pay a fee to an institution to maintain or to look after their aged cattle.
leave or hand over their old or injured cattle at 'goshalas' and pay for their upkeep every month.
keep the cattle with themselves till they die.

Bill/Act would
affect the livelihood of farmers.
spell economic doom for farmers.
make unproductive cattle an unbearable economic burden on the farmers.

Veterinary farms are likely to be handed over to organisations of dubious backgrounds.

Penalties are draconian and are open to misinterpretation and misuse.
First offence is punishable with imprisonment of 01-07 years or fine between Rs 25,000-50,000 or both.
Second and subsequent offence would attract a fine of not less than Rs 50,000 up to Rs one lakh along with imprisonment penalty.

The new bill among others enhances the penalty for contravention of the provisions of the 1964 Act from the present fine of Rs 1,000 and 06 months imprisonment, to a maximum fine of Rs 50,000 to one lakh and 01-07 years imprisonment.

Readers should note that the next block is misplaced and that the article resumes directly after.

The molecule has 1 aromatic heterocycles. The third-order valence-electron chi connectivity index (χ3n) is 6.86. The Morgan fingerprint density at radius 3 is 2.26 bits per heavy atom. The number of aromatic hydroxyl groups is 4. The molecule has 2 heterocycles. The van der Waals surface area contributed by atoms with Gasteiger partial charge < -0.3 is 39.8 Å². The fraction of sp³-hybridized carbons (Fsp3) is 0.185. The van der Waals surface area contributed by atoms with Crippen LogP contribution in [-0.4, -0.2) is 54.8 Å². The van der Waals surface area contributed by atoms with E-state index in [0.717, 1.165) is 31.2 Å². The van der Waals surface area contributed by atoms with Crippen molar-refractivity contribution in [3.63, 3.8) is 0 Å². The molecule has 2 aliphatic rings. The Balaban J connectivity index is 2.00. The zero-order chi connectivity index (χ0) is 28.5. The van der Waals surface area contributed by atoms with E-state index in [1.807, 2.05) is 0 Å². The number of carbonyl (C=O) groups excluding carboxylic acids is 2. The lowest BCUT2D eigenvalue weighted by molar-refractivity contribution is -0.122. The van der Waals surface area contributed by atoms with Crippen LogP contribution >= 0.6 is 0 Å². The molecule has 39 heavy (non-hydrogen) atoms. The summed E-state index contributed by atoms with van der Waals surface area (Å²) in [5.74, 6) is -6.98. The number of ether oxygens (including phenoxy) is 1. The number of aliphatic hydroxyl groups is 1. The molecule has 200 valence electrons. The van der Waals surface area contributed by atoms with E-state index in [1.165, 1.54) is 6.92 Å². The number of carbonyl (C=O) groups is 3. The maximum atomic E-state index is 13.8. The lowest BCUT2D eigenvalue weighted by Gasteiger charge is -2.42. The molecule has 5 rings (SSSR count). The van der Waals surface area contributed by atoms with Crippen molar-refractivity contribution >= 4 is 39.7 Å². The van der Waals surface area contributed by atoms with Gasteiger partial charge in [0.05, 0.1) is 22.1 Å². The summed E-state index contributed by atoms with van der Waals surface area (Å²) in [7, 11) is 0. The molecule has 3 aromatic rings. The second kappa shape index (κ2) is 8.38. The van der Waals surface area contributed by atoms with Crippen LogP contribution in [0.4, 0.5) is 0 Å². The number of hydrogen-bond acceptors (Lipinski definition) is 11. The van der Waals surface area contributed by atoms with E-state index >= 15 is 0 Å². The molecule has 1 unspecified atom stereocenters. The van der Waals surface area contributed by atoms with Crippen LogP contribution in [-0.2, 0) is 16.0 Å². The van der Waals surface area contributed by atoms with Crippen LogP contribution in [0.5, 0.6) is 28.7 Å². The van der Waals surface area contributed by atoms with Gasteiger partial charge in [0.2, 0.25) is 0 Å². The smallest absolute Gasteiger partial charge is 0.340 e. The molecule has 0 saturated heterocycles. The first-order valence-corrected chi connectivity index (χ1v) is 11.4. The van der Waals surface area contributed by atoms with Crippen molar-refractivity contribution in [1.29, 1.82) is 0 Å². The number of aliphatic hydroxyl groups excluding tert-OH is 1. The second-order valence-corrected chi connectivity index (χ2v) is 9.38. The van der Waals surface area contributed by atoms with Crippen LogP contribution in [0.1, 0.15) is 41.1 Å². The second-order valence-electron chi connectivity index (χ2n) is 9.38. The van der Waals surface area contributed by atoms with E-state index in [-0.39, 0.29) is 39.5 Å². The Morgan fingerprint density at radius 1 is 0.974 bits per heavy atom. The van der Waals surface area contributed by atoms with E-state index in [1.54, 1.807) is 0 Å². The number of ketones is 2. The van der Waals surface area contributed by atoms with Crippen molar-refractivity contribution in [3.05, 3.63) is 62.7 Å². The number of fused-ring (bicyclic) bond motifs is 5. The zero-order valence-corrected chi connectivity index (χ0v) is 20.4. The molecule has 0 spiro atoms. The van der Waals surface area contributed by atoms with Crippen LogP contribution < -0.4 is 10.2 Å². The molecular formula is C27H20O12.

http://www.frontlineonnet.com/fl2708/stories/20100423270812100.htm
Right-wing groups in the Karnataka State use the cow slaughter issue to create communal tensions.

Karnataka, especially its coastal areas, has routinely been the target of right-wing groups who use the cow slaughter issue to create communal tensions. Skirmishes follow allegations of transporting of cows for slaughter.

In March 2005, a 60-year-old man and his son were stripped, paraded and beaten in public for trying to buy a calf in Udupi district. In another incident in May 2006 in the same district, an elderly Hindu man was killed for being a middleman in the sale of cows. The involvement of fundamentalist organisations such as the Bajrang Dal and the Hindu Yuva Sena was alleged in both these incidents.

The cow emerged as the rallying point for communal mobilisation in northern India in the late 19th century. It was the reason for riots on several occasions in pre-independent and post-independent India.